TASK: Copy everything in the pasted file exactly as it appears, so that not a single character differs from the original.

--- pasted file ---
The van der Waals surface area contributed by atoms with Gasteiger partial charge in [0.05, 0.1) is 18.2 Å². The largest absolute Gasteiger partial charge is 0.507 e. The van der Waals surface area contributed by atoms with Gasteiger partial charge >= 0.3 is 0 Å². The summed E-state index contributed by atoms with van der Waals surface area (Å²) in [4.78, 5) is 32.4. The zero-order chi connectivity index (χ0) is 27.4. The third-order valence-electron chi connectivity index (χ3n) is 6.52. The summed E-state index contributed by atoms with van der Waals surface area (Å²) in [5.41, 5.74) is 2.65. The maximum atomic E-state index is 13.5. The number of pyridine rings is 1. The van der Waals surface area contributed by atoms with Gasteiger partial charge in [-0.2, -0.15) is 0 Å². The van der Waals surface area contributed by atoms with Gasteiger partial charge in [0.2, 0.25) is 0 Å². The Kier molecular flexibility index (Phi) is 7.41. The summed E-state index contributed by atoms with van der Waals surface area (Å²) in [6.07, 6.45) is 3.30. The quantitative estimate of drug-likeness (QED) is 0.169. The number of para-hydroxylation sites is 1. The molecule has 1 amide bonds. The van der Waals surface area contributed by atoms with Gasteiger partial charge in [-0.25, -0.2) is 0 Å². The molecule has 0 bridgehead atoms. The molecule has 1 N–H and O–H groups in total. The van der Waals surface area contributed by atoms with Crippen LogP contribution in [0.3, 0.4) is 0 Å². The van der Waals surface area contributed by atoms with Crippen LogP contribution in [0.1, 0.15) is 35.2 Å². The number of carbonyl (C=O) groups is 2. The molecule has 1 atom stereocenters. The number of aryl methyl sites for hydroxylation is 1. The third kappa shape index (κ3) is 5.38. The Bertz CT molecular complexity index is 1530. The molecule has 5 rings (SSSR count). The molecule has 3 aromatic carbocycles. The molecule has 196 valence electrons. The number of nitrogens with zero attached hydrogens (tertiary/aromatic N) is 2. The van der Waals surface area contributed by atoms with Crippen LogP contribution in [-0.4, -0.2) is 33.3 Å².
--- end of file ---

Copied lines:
The van der Waals surface area contributed by atoms with Gasteiger partial charge in [0.05, 0.1) is 18.2 Å². The largest absolute Gasteiger partial charge is 0.507 e. The van der Waals surface area contributed by atoms with Gasteiger partial charge >= 0.3 is 0 Å². The summed E-state index contributed by atoms with van der Waals surface area (Å²) in [4.78, 5) is 32.4. The zero-order chi connectivity index (χ0) is 27.4. The third-order valence-electron chi connectivity index (χ3n) is 6.52. The summed E-state index contributed by atoms with van der Waals surface area (Å²) in [5.41, 5.74) is 2.65. The maximum atomic E-state index is 13.5. The number of pyridine rings is 1. The van der Waals surface area contributed by atoms with Gasteiger partial charge in [-0.2, -0.15) is 0 Å². The van der Waals surface area contributed by atoms with Gasteiger partial charge in [0.2, 0.25) is 0 Å². The Kier molecular flexibility index (Phi) is 7.41. The summed E-state index contributed by atoms with van der Waals surface area (Å²) in [6.07, 6.45) is 3.30. The quantitative estimate of drug-likeness (QED) is 0.169. The number of para-hydroxylation sites is 1. The molecule has 1 amide bonds. The van der Waals surface area contributed by atoms with Gasteiger partial charge in [-0.25, -0.2) is 0 Å². The molecule has 0 bridgehead atoms. The molecule has 1 N–H and O–H groups in total. The van der Waals surface area contributed by atoms with Crippen LogP contribution in [0.3, 0.4) is 0 Å². The van der Waals surface area contributed by atoms with Crippen LogP contribution in [0.1, 0.15) is 35.2 Å². The number of carbonyl (C=O) groups is 2. The molecule has 1 atom stereocenters. The number of aryl methyl sites for hydroxylation is 1. The third kappa shape index (κ3) is 5.38. The Bertz CT molecular complexity index is 1530. The molecule has 5 rings (SSSR count). The molecule has 3 aromatic carbocycles. The molecule has 196 valence electrons. The number of nitrogens with zero attached hydrogens (tertiary/aromatic N) is 2. The van der Waals surface area contributed by atoms with Crippen LogP contribution in [-0.4, -0.2) is 33.3 Å².